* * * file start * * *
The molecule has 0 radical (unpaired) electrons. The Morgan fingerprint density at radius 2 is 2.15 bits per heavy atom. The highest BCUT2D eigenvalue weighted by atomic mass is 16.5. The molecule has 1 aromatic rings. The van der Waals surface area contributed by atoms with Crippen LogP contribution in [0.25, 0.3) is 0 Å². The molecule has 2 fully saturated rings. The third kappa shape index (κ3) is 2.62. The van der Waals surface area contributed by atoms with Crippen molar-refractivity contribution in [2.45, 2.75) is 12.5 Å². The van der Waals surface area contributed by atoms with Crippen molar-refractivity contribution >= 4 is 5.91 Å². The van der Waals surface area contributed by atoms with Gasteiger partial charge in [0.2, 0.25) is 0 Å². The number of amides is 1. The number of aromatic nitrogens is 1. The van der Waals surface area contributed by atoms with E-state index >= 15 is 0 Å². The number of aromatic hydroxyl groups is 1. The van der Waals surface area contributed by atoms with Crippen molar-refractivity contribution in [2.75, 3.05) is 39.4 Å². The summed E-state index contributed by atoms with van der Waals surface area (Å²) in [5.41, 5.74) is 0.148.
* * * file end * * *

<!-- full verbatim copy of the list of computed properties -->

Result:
The molecule has 0 radical (unpaired) electrons. The Morgan fingerprint density at radius 2 is 2.15 bits per heavy atom. The highest BCUT2D eigenvalue weighted by atomic mass is 16.5. The molecule has 1 aromatic rings. The van der Waals surface area contributed by atoms with Crippen LogP contribution in [0.25, 0.3) is 0 Å². The molecule has 2 fully saturated rings. The third kappa shape index (κ3) is 2.62. The van der Waals surface area contributed by atoms with Crippen molar-refractivity contribution in [2.45, 2.75) is 12.5 Å². The van der Waals surface area contributed by atoms with Crippen molar-refractivity contribution >= 4 is 5.91 Å². The van der Waals surface area contributed by atoms with Gasteiger partial charge in [0.2, 0.25) is 0 Å². The number of amides is 1. The number of aromatic nitrogens is 1. The van der Waals surface area contributed by atoms with E-state index >= 15 is 0 Å². The number of aromatic hydroxyl groups is 1. The van der Waals surface area contributed by atoms with Crippen molar-refractivity contribution in [2.75, 3.05) is 39.4 Å². The summed E-state index contributed by atoms with van der Waals surface area (Å²) in [5.41, 5.74) is 0.148.